You are here

Kavousi IIC: The Late Minoan IIIC Settlement at Vronda. Specialist Reports and Analyses

Kavousi IIC: The Late Minoan IIIC Settlement at Vronda. Specialist Reports and Analyses

Edited by Geraldine C. Gesell and Leslie Preston Day (Prehistory Monographs 52). Pp. xxx + 510. INSTAP Academic Press, Philadelphia 2016. $80. ISBN 978-1-931534-84-0 (cloth).

Reviewed by

Between 1981 and 1992, an American team conducted fieldwork at Kavousi, in East Crete, focusing on a cluster of sites in their microregional, historical, and ecological contexts. One of the sites the team excavated was Vronda, a Late Minoan (LM) IIIC (ca. 1170–1050 B.C.E.) hilltop village that grew larger than 0.5 ha and included 20–25 houses and a population of 100–150 people. The small size, defensible location, and brief occupation of Vronda are typical of the settlement pattern that emerged in Crete in the transition to the Early Iron Age. The site yielded only limited evidence for earlier and later activity, including Minoan domestic remains, Late Geometric and Protoarchaic burials, and Venetian to modern structures.

The publication series of the Kavousi project was launched in 2005, just over a decade after the end of fieldwork, with a volume on the surface survey of the area (D.C. Haggis, Kavousi I: The Archaeological Survey of the Kavousi Region [Philadelphia 2005]). Two more recent multiauthored volumes discuss the archaeology of Vronda contextually, with individual buildings as the units of analysis (L. Preston Day, N.L. Klein, and L.A. Turner, Kavousi IIA: The Late Minoan IIIC Settlement at Vronda. The Buildings on the Summit [Philadelphia 2009]; L. Preston Day and K.T. Glowacki, Kavousi IIB: The Late Minoan IIIC Settlement at Vronda. The Buildings on the Periphery [Philadelphia 2012]). This volume complements the set by approaching the same material according to artifact classes. Two forthcoming volumes, one on the LM IIIC shrine and another on the Late Geometric and Protoarchaic burials, will complete the publication of Vronda.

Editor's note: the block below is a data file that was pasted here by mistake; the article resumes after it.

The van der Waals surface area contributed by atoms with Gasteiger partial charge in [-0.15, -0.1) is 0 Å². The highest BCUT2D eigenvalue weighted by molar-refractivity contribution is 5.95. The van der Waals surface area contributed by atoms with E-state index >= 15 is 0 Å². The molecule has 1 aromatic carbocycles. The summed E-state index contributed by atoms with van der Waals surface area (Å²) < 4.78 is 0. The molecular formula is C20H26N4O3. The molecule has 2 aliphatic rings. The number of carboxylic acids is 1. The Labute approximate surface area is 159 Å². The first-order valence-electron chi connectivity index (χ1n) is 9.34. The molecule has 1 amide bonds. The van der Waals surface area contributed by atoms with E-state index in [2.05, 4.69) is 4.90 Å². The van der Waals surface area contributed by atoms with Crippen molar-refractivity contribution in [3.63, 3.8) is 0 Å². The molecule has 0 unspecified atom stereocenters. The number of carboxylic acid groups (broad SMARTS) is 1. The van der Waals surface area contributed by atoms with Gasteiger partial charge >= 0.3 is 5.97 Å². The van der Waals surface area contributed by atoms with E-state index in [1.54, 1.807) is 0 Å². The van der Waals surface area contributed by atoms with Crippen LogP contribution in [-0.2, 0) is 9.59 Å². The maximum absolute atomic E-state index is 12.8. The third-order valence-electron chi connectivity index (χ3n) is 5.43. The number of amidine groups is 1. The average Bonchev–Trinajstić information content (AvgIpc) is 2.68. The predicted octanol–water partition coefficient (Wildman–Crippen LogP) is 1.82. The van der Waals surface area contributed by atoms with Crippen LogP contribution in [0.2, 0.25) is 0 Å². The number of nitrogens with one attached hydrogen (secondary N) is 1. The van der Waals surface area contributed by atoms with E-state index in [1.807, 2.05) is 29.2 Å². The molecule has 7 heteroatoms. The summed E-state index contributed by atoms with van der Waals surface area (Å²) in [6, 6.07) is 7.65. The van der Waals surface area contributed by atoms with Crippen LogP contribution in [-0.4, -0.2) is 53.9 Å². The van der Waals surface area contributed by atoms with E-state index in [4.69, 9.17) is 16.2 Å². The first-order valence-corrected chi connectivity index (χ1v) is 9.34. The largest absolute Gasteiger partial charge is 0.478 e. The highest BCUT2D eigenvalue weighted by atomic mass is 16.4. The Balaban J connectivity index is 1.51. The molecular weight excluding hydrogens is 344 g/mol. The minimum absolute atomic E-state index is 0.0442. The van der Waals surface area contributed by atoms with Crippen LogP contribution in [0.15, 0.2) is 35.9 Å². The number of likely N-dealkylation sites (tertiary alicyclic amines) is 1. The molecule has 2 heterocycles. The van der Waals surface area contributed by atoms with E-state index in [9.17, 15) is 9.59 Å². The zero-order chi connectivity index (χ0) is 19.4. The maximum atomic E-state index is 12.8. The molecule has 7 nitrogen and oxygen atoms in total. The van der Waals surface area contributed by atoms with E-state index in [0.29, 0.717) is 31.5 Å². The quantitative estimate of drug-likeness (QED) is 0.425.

The volume in question is well organized and offers rigorous analyses but avoids theoretical considerations. It fittingly opens with a chapter on the architecture of most of the structures (excluding the LM IIIC shrine and pottery kiln), providing synthetic discussions of building materials (all “locally available” [7]), construction techniques and architectural features (“straightforward and functional with very few decorative embellishments” [9]), and individual buildings and their spatial arrangements. It also includes interesting discussions of space syntax analyses and of proxemics. With the exception of the special Building A-B (on which see below), the Vronda houses typically comprised two or three rooms at first but were expanded to house several coresident domestic groups.

The pottery chapter discusses the material by chronological period (prehistoric to modern), by ware (fine to coarse), and by shape, with drawings organized accordingly. Individual sections also treat the material under household assemblages and investigate the temporal and spatial distributions of different wares and fabrics. The comprehensive analysis reveals notable similarities in the ceramic assemblages of the different buildings at Vronda, with the exception of Building A-B, which yielded unusually high quantities of fine wares and pithoi. The chapter also treats the pre–LM IIIC material, which is limited but goes back to the Final Neolithic, and includes closed deposits. The post–LM IIIC pottery from settlement contexts is also limited and includes very few pieces identified as Sub-Minoan and Venetian to modern.